Biometric data is a simple enough concept – it is the information contained in or produced by our physical bodies. Our bodies are completely unique in several important ways, and this uniqueness is the key to the integrity of biometric identification processes.
Biometric identification is a rising technological force. The rise of biometrics has not been without controversy – it is an incredibly powerful tool and has a great deal of potential to be misused. Regardless, the rise of biometrics may be unstoppable. Here is a quick guide to the kinds of biometric data used in security.
DNA is one of the most important forms of biometric information used for identification purposes. You are (hopefully) very unlikely to have to provide a DNA sample to get into your online accounts or enter work, but DNA biometric identification already has significant applications in forensics and scientific research.
DNA testing was first used in a criminal investigation in 1986, where it was used to identify the perpetrator of a series of horrific crimes in Leicestershire, England. Since then, it has been a key tool in the biometric identification of criminal suspects in cases around the world.
Voice identification is used in police applications and private accounts. A microphone records a small quantity of speech, which is then checked against a database. Some vocalization styles can be remarkably similar, so voice identification is not typically used to find an absolute identification. It is more commonly used to eliminate definite mismatches.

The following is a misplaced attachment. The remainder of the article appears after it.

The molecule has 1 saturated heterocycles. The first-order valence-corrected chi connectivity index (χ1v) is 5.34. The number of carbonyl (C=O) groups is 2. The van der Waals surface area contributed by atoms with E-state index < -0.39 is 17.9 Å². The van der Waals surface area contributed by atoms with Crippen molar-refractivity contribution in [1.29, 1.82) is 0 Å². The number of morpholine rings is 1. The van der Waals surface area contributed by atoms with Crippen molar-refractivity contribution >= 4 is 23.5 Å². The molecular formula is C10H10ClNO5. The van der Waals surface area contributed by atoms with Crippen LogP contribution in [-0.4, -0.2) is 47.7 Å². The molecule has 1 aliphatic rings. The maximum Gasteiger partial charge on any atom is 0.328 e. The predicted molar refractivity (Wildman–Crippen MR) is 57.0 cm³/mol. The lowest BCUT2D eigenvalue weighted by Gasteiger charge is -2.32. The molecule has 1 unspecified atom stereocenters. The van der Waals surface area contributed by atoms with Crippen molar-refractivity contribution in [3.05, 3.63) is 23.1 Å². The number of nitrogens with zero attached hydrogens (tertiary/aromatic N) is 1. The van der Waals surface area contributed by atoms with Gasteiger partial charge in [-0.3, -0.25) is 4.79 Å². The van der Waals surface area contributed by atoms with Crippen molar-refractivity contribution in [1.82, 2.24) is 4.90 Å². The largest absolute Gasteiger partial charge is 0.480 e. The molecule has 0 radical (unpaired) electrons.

Every person has a unique set of fingerprints, which makes fingerprint patterns ideal for use in biometrics and security. Having long been used in policing and high-security infrastructure, fingerprint biometric identification is now being adopted by technology manufacturers and companies that seek to facilitate multi-factor authentication for security purposes. Fingerprint testing may see a decline in use due to the ongoing COVID pandemic – being supplemented by biometric identification that can be achieved without direct physical contact.
Faces are unique. Facial composition is an identifying feature that many companies have developed algorithms to recognize. If you have traveled through a modern airport recently, you may have been subjected to a facial scan as you passed through passport control. Although there are many legitimate uses of facial recognition technology, there have been criticisms of its use to persecute unethical political goals. In particular, the PRC government have been utilizing facial composition recognition to target the Uyghur ethnic minority. Serious questions need to be asked about how facial recognition algorithms and biometric identification as a whole can be used for racist, colonial, and other nefarious means.
Each person’s retina contains a unique arrangement of tiny veins. You might have seen these veins if you have ever been in to the opticians for a neuropathy scan. Retinal scanning is a highly effective biometric identification method that uses the unique pattern of veins at the back of the eye to positively ID human beings. Modern mobile phones are often equipped for retinal scan identification.